Non-benevolent central banks
Corruption at central banks induces distorted policies by generating a tendency to increase inflation. An inflation bias arises because the public distrusts central bank's benevolence, not only its commitments. We show that distrust among the public, measured by a high level of expected inflation, can have positive effects because it may sanction a conservative central banker, forcing him to lower realized inflation levels. Giving central banks a high level of independence will fail if this not only insulates central bankers from troublesome political interference but also provides them with the leeway necessary to carry out corrupt transactions.
|Date of creation:||2002|
|Date of revision:|
|Contact details of provider:|| Postal: Platz der Göttinger Sieben 3, 37073 Göttingen|
Web page: http://www.cege.wiso.uni-goettingen.de/
More information through EDIRC
Please report citation or reference errors to , or , if you are the registered author of the cited work, log in to your RePEc Author Service profile, click on "citations" and make appropriate adjustments.:
- Lambsdorff, Johann Graf, 2002. "Making corrupt deals: contracting in the shadow of the law," Journal of Economic Behavior & Organization, Elsevier, vol. 48(3), pages 221-241, July.
- Walsh, Carl E, 1995. "Optimal Contracts for Central Bankers," American Economic Review, American Economic Association, vol. 85(1), pages 150-67, March.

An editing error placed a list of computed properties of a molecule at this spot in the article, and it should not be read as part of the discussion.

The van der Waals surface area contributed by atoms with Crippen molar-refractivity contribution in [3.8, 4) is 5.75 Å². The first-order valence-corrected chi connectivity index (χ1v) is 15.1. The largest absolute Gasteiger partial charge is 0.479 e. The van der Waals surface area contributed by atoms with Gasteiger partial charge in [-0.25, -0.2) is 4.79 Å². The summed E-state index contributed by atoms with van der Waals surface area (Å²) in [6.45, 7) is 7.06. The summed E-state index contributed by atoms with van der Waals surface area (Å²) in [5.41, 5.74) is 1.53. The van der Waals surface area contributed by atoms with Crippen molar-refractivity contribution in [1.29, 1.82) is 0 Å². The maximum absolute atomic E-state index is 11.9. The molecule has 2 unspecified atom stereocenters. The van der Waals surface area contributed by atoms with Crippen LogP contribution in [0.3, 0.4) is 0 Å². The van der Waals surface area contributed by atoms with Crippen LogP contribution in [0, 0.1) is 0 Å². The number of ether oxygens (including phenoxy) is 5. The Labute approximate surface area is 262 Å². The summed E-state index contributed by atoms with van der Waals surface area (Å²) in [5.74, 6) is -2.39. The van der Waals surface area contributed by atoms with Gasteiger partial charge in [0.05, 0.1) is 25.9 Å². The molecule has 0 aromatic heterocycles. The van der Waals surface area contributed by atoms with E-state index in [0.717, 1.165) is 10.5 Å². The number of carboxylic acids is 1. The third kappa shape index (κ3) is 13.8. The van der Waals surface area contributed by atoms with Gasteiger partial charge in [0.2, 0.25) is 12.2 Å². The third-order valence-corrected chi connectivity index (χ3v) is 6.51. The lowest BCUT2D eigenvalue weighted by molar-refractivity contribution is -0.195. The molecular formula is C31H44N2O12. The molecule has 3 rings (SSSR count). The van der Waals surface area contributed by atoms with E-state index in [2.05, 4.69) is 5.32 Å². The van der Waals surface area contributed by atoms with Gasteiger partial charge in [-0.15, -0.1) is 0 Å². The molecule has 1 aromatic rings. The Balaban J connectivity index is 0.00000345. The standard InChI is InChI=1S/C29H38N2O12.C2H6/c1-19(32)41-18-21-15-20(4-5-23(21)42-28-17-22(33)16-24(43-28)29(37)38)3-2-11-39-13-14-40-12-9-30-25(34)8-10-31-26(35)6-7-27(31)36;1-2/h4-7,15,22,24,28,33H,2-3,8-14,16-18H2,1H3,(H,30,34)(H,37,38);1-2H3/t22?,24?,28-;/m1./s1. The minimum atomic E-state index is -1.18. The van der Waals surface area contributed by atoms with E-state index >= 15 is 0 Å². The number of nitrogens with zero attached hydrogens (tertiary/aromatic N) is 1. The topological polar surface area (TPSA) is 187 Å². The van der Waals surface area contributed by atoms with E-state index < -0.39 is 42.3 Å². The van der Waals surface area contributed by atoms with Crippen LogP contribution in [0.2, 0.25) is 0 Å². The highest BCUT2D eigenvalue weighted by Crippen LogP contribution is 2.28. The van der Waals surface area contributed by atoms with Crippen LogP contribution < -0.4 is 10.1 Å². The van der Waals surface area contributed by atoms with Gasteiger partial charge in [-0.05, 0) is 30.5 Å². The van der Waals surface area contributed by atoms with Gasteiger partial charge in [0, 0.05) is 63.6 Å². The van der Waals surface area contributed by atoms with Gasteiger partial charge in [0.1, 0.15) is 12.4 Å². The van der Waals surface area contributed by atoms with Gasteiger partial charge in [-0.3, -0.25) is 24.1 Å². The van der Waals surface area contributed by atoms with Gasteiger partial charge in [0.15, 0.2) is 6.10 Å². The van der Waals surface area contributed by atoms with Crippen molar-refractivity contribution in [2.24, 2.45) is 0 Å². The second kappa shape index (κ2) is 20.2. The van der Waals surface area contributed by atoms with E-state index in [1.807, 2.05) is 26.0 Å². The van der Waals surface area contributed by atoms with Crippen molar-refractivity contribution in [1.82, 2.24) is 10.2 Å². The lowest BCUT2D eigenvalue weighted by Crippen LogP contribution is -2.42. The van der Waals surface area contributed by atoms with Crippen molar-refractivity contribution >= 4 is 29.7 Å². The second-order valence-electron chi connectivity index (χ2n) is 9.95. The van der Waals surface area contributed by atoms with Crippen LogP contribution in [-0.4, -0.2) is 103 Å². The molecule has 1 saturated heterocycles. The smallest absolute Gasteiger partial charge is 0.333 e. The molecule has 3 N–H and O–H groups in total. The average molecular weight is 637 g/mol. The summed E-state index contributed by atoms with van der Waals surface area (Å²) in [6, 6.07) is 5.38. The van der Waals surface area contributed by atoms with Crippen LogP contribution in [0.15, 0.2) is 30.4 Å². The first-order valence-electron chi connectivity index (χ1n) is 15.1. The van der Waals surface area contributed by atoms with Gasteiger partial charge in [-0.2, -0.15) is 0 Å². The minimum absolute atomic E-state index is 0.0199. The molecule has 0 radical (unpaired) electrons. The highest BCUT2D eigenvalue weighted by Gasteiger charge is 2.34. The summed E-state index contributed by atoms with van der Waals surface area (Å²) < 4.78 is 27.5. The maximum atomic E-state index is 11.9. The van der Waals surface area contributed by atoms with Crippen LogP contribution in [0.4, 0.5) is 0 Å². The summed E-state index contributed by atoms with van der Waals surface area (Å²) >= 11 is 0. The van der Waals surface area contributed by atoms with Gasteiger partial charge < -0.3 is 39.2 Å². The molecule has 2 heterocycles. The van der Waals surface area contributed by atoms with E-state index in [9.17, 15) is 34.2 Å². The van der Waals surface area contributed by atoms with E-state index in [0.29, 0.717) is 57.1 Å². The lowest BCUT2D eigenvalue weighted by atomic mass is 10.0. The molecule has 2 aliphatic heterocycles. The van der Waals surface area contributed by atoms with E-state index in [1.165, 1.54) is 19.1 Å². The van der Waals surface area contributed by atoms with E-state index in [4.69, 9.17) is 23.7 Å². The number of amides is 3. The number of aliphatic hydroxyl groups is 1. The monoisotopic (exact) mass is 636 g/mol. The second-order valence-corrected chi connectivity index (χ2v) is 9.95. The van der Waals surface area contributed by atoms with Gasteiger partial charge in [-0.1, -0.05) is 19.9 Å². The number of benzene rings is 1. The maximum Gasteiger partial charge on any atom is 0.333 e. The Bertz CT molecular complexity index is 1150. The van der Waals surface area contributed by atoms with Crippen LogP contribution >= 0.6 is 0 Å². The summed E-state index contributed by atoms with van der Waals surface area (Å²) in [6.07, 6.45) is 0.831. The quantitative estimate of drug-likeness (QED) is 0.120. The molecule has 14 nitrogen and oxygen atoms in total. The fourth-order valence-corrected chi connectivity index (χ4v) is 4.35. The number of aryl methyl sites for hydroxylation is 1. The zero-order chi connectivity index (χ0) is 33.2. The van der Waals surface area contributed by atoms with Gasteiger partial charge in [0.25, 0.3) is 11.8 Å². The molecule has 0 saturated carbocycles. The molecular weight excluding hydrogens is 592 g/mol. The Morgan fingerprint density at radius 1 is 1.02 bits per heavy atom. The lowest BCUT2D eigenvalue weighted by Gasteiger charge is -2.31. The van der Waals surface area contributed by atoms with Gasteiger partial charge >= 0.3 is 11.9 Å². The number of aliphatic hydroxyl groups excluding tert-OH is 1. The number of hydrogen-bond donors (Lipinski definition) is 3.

- Wintrobe, Ronald & Breton, Albert, 1986. "Organizational Structure and Productivity," American Economic Review, American Economic Association, vol. 76(3), pages 530-38, June.
- Kydland, Finn E & Prescott, Edward C, 1977. "Rules Rather Than Discretion: The Inconsistency of Optimal Plans," Journal of Political Economy, University of Chicago Press, vol. 85(3), pages 473-91, June.
- Mulligan, Casey B & Sala-I-Martin, Xavier X, 1997.
"The Optimum Quantity of Money: Theory and Evidence,"
Journal of Money, Credit and Banking,
Blackwell Publishing, vol. 29(4), pages 687-715, November.
- Casey B. Mulligan & Xavier X. Sala-i-Martin & Frederic S. Mishkin & Jonas D. M. Fisher, 1997. "The optimum quantity of money: theory and evidence," Proceedings, Federal Reserve Bank of Cleveland, pages 687-724.
- Casey B. Mulligan & Xavier Sala-i-Martin, 1997. "The optimum quantity of money: Theory and evidence," Economics Working Papers 229, Department of Economics and Business, Universitat Pompeu Fabra.
- Casey B. Mulligan & Xavier X. Sala-i-Martin, 1997. "The Optimum Quantity of Money: Theory and Evidence," NBER Working Papers 5954, National Bureau of Economic Research, Inc.
- Kenneth Rogoff, 1985. "The Optimal Degree of Commitment to an Intermediate Monetary Target," The Quarterly Journal of Economics, Oxford University Press, vol. 100(4), pages 1169-1189.
When requesting a correction, please mention this item's handle: RePEc:zbw:cegedp:16. See general information about how to correct material in RePEc.
For technical questions regarding this item, or to correct its authors, title, abstract, bibliographic or download information, contact: (ZBW - German National Library of Economics)
If references are entirely missing, you can add them using this form.